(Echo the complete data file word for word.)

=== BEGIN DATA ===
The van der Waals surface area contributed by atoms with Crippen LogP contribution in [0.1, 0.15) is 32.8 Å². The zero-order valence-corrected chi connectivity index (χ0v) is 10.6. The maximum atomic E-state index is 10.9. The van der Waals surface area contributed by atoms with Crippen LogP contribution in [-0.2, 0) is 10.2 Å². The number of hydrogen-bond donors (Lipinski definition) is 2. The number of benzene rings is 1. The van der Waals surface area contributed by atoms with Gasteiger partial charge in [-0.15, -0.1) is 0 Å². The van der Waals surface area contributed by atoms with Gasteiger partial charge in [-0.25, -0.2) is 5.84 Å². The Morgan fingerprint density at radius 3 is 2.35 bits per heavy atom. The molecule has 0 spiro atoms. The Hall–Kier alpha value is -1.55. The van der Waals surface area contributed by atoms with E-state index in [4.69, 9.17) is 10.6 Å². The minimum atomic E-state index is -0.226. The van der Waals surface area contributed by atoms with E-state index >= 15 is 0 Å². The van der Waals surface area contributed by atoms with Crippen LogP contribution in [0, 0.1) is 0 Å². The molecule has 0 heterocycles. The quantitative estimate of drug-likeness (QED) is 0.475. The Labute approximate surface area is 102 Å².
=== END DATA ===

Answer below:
The van der Waals surface area contributed by atoms with Crippen LogP contribution in [0.1, 0.15) is 32.8 Å². The zero-order valence-corrected chi connectivity index (χ0v) is 10.6. The maximum atomic E-state index is 10.9. The van der Waals surface area contributed by atoms with Crippen LogP contribution in [-0.2, 0) is 10.2 Å². The number of hydrogen-bond donors (Lipinski definition) is 2. The number of benzene rings is 1. The van der Waals surface area contributed by atoms with Gasteiger partial charge in [-0.15, -0.1) is 0 Å². The van der Waals surface area contributed by atoms with Gasteiger partial charge in [-0.25, -0.2) is 5.84 Å². The Morgan fingerprint density at radius 3 is 2.35 bits per heavy atom. The molecule has 0 spiro atoms. The Hall–Kier alpha value is -1.55. The van der Waals surface area contributed by atoms with E-state index in [4.69, 9.17) is 10.6 Å². The minimum atomic E-state index is -0.226. The van der Waals surface area contributed by atoms with E-state index >= 15 is 0 Å². The van der Waals surface area contributed by atoms with Crippen LogP contribution in [0, 0.1) is 0 Å². The molecule has 0 heterocycles. The quantitative estimate of drug-likeness (QED) is 0.475. The Labute approximate surface area is 102 Å².